//Go through every texture coordinate and apply a transformation to it, so that it counteracts OpenGL's perspective distortion
    for(i=0;i<[waterModel numFaces];i+=3)
    {
        if(cameraAngle==0.0f)
            cameraAngle = 1.0f;
        
        // i will point to the x float, and i+1 will point to the y float.
        
        
        //The general idea here is the following. When viewed from straight-on (ie. 90 degrees from the surface), a reflection might cover one quarter of the water surface.
        //When we are viewing the water from 45 degrees, we see half as many pixels on-screen. However, we want to see the same number of Texture Pixels (OpenGL tries to half it, along with everything else)
        //However, we want the furtherest away portion of the water to have the same texture coordinates (because that is where the reflection originates from.
        tempTexCoordArray[i] = ([waterModel texCoordArray][i]/((90.0f/cameraAngle)*directionVector.x)) + ([waterModel texCoordArray][index] - ([waterModel texCoordArray][index]/((90.0f/cameraAngle)*directionVector.x)));
        tempTexCoordArray[i+1] = ([waterModel texCoordArray][i+1]/((90.0f/cameraAngle)*directionVector.z)) + ([waterModel texCoordArray][index+1] - ([waterModel texCoordArray][index+1]/((90.0f/cameraAngle)*directionVector.z)));
    }
    
    //Set the altereted tex coords to be the ones which are used to draw the water.
    [waterModel setTexCoordArray:tempTexCoordArray];
    
    

}

Thanks in advance,
Mark Thomson.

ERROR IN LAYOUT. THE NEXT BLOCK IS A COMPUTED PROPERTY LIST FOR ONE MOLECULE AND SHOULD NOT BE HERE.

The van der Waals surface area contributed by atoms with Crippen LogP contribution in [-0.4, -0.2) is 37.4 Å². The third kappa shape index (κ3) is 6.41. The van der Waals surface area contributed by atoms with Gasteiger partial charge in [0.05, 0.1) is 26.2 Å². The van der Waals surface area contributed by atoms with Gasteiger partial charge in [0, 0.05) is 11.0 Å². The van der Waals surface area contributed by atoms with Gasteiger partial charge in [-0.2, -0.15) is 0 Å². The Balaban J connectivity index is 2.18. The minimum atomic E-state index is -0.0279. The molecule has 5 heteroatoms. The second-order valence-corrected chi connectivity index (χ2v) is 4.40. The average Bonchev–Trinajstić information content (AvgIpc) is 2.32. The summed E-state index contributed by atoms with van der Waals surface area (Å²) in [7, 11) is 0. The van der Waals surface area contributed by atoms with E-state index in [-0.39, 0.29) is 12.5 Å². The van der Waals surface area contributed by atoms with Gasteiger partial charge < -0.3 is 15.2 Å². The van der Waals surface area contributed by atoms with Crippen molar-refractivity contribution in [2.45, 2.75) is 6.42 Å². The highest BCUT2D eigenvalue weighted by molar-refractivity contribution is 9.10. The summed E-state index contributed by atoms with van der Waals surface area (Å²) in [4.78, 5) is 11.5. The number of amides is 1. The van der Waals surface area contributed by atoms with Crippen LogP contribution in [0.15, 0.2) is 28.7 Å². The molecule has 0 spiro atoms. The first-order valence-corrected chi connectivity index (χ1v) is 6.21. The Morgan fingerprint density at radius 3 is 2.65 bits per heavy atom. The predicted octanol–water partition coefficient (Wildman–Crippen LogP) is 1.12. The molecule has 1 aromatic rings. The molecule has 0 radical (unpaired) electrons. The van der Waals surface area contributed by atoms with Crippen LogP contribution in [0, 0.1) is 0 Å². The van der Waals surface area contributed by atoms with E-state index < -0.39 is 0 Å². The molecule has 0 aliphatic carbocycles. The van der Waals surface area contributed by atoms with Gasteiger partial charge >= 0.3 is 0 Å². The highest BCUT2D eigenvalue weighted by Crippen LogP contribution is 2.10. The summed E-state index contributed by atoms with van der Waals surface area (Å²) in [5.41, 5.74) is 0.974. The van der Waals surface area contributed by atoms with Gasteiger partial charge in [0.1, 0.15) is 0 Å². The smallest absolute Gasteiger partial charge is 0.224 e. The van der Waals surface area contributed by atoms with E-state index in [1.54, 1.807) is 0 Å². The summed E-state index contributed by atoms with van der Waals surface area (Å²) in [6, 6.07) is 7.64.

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Post: #2
This is how I did the textures for my water stuff: I drew everything to a rectangular texture the same size as the viewport, and set it up so it wouldn't need any distortions or flipping or anything if just drawn from the camera's point of view. (aka: if I'm drawing the reflection, everything would already be upside-down) Then, once you have the texture set up, you simply have the texture coordinates be the projected texture position. (at least the x y portion) You have 2 options for this: you can either have a vertex shader set up the texture coordinates as the final projected vertex position, or you can set it up to dynamically change through software, by projecting the vertices to set up new texture coordinates each time the camera changes.
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Marjock
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Post: #3
Hmm, I don't quite understand what you mean by the "projected texture position", or the projected vertex position.

-Mark
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Post: #4
For projected texture position, I mistyped and meant projected vertex position. What I mean by the projected vertex position is the vertex's position multiplied by the modelview and projection matrices. Essentially, that projects the vertex to the screen's coordinates, so the x and y coordinates are the same as the x and y coordinates for the screen and the z is the depth value. Essentially, all that work is already done in the texture (except the z value is lost) assuming it's a rectangular texture, and you're simply projecting the vertices to your water to then grab the respective portion from the texture.